Copywriters and dealing with complaints

A guest blog by Paul Keating of PKM Marketing DragonPaul Keating

Everyone at some point has had to complain about a faulty product or a drop in service levels, although it is said in the UK we are not often seen as having a complaining culture.

There are many ways to view complaints as we shall read further on, but it’s important to examine a complaint from both sides to understand how best to deal with them.

From the client’s point of view

How many times have you bought something from a shop, got it home and unwrapped it, and it either didn’t work or the item simply did not match the description? What did you about it? Did you box it up and put it away? Or did you take it back and demand a refund or replacement? How did the shop or organisation treat you when you took it back? You might have had an apology and without a quibble, the goods might have been replaced or your money refunded. That was you exercising your statutory rights.

On the other hand, you may have been faced with an inexperienced member of staff who did not assist you in the way you were expecting, after all; the customer is always right, true?

As customers we expect goods and services we purchase to work and meet our expectations first time without question. However this isn’t always the case and we are left to make a complaint. It is how our complaint is dealt with that makes up our perception of the organisation as a whole. More importantly, that very person who is dealing with our complaint, the ambassador of that organisation if you like, will be the one we judge. It will be their reaction and behaviour that changes how we feel about the whole establishment.

When we have occasion to complain, we need to feel our complaint is being treated seriously and that the outcome will be favourable. There is an expectation by most people that the complaint should be logged, that we will have a response within a set timeframe, and most importantly, that we are given regular updates until the complaint is resolved.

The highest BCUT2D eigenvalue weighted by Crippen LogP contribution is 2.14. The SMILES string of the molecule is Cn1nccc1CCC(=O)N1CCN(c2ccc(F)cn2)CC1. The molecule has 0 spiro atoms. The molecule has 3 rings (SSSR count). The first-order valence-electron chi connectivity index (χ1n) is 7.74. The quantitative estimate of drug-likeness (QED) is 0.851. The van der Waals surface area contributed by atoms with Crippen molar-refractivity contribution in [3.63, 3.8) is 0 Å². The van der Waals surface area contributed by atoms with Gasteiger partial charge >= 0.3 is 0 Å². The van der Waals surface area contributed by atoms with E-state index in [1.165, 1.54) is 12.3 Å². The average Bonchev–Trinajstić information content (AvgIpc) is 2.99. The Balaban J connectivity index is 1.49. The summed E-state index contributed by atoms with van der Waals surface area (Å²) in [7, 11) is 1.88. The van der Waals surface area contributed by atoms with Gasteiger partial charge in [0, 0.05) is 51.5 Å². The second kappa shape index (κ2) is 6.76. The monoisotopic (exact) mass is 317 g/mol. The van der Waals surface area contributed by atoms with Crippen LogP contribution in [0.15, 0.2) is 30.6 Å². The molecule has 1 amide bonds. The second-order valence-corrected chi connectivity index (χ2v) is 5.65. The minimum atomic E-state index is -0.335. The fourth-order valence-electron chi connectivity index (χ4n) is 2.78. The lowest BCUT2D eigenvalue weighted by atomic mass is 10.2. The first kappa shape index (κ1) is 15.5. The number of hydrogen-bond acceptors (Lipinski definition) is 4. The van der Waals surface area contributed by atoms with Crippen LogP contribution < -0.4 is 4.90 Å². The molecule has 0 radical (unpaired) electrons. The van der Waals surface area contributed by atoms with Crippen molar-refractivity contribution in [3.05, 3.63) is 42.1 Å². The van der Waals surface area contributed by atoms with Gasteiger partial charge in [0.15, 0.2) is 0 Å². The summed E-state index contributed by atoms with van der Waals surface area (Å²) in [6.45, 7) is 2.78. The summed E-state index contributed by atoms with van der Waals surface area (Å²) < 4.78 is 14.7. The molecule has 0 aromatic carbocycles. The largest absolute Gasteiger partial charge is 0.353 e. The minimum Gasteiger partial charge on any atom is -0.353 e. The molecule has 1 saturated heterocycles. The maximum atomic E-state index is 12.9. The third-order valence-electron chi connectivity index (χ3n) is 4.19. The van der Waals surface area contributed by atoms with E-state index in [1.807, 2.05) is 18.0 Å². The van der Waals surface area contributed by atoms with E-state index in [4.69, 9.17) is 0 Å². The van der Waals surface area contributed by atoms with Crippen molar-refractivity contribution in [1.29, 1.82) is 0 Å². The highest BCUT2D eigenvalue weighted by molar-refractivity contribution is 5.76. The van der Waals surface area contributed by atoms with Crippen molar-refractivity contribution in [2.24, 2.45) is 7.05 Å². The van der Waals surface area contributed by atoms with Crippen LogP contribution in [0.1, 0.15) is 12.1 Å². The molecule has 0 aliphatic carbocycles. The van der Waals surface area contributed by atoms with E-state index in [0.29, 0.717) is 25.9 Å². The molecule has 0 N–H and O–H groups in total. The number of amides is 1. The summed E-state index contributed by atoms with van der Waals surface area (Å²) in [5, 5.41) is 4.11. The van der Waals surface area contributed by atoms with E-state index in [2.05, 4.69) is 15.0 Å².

From your point of view

It’s very difficult for a copywriter to be on the receiving end of a complaint. It’s hard not to take complaints personally.

Coming from a police background and working with the public at a time when they felt the need to complain about lack of service and poor response, has given me a fresh viewpoint in dealing with complaints.

When someone is shouting, swearing and screaming at you to sort their problem out, I would challenge anyone not to slightly lose it and wobble off to the nearest pub if they haven’t had some sort of formal training in customer service.

Dealing with complaints is all about being able to communicate with people, to be able to listen objectively to a problem, and ensure you have all the facts possible to reach a successful resolution.

The following ten points are invaluable to help with this process:

  1. Quick thinking: Once you receive a complaint, don’t leave it. Reply to the letter, email, phone call, blog post or tweet as soon as possible, no matter how outrageous you might think it is.